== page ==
What Do You Do...

...I'm a TaiTai

My friend Jody (yes her again) mentioned in one of her posts about our tai tai luncheon and explained that the Tai Tai were also referred as “Trailing Spouse.” It reminded me of some of the conversations I’ve had at one point or another in each country I have lived in so far.

I really don’t like the term “trailing” since it sounds like a big old ball and chain that our husband would have to drag around the world behind them when I see our role in a different light, more like a rock or foundation, to counter-balance the “ball and chain” image. Because let’s face it: an office is an office (ok maybe the new co-workers don’t quite look or for that matter speak the way you are used to) but you are usually sent to all those exotic places because: a) they need you there and b) you are good at what you do (I even heard the term “expert” used from time to time) or at least that’s how the company sell you to the local staff. So as I was saying while the husbands are all comfortably adjusting in their new environment (i.e. the new office and office policy) we, the so-called “Trailing Spouse” have to deal with all the other environmental issues: the new school (kids HAVE to go to school – there is no transition period), the new house, the new grocery shopping (people don’t stop eating because they are in a new country), the new language on a day-to-day basis (again basic supply and food is needed from day 1). So guess who cries is upset in front of the 2nd package of salt she bought, thinking it was sugar (Yes they are right next to each other here) or the powder sugar instead of flour? Well certainly not the husband who might be upset because he didn’t get the office he thought he would get! The so-called “trailing spouse” will have to get a whole new set of friends if she wants to survive, and when this happens, well let’s say that she’s happy to be the Trailing Spouse because she gets to do all those things while the husband is stuck doing this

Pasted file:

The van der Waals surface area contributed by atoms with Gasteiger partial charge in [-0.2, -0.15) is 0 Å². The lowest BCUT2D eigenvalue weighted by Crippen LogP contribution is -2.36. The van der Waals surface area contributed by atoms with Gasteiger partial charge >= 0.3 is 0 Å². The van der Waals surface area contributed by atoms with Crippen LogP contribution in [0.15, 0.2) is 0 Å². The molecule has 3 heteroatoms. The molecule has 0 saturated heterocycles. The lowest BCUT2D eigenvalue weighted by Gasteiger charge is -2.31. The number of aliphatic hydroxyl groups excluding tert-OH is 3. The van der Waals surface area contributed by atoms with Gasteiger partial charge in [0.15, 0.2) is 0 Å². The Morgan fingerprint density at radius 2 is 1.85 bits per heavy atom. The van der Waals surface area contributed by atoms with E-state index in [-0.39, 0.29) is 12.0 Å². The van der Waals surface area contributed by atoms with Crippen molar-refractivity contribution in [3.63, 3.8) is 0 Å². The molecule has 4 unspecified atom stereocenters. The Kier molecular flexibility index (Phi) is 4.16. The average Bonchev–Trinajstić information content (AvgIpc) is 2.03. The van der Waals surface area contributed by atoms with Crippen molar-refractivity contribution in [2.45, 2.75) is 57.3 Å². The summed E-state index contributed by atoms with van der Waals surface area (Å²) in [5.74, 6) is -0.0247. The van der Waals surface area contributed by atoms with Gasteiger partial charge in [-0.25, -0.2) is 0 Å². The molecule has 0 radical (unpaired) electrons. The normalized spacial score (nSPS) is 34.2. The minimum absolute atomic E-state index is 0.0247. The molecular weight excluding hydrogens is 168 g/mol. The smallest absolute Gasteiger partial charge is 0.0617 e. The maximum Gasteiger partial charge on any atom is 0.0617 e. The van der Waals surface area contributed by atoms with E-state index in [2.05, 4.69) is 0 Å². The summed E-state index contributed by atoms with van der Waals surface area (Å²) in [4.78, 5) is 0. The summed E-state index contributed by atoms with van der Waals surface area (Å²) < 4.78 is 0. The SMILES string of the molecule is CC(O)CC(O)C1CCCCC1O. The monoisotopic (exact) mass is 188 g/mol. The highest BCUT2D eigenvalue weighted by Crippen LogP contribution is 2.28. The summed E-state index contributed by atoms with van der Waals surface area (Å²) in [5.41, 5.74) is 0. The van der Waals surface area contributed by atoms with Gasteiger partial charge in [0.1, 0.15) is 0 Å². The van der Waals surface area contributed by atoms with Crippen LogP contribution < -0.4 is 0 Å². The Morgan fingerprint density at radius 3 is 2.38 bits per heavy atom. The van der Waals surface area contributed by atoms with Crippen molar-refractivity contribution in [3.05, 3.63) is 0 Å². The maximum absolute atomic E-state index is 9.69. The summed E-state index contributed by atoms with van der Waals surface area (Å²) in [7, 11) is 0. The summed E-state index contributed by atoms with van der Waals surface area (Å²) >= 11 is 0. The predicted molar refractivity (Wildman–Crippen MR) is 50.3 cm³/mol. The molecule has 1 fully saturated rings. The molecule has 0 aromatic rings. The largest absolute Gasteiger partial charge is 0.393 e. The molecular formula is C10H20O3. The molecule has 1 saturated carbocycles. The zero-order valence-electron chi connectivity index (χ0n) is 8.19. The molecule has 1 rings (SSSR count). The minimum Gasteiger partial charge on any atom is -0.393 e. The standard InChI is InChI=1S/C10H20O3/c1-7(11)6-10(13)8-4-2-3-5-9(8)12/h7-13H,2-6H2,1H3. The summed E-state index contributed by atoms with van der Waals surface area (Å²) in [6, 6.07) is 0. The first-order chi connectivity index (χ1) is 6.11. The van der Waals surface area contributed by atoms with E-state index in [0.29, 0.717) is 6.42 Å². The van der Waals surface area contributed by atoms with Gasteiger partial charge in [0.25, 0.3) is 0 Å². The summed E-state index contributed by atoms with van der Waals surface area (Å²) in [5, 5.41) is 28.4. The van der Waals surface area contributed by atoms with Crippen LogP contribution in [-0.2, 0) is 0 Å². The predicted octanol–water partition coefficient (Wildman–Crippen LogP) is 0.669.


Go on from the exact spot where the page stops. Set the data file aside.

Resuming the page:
And in the same kind of spirit, I especially hate it when people ask: So what brought you here in “insert any city in the world” and you answer: “I came with my husband who's working here” and they turn around and stop talking to you because 1) they assume that you must have dropped out of school in the 6th grade, 2) you know nothing about the world current affairs and 3) you lost all of your working neurons when you quit your last job to follow your husband. No matter what you had achieved before your life as a trailing wife, be a FBI agent, NASA specialist highly recognized in your field, Neurosurgeon or even a Nobel Prize winner they will never know because they stop listening when you hinted to them that you were the Trailing Spouse. The only slight advantage I might have in their eyes is that I have 2 children so I’m on a step higher than the trailing spouse without children. But not as high as the ones with 3 or more kids!!!!
One of our first Tai Tai day or Let's Do Lunch as we call it, back in January:

Sharon (trying to hide), Celine, Jodi, Sarah, Anastacia, Paige & Kim

Tuesday, April 17, 2007

A City Within The City...


Since I went with some friends to MuXiYuan (木樨园), which is the fabric district in Beijing, I thought I would write something about the joys of living in "cheap china" as far as clothes are concerned.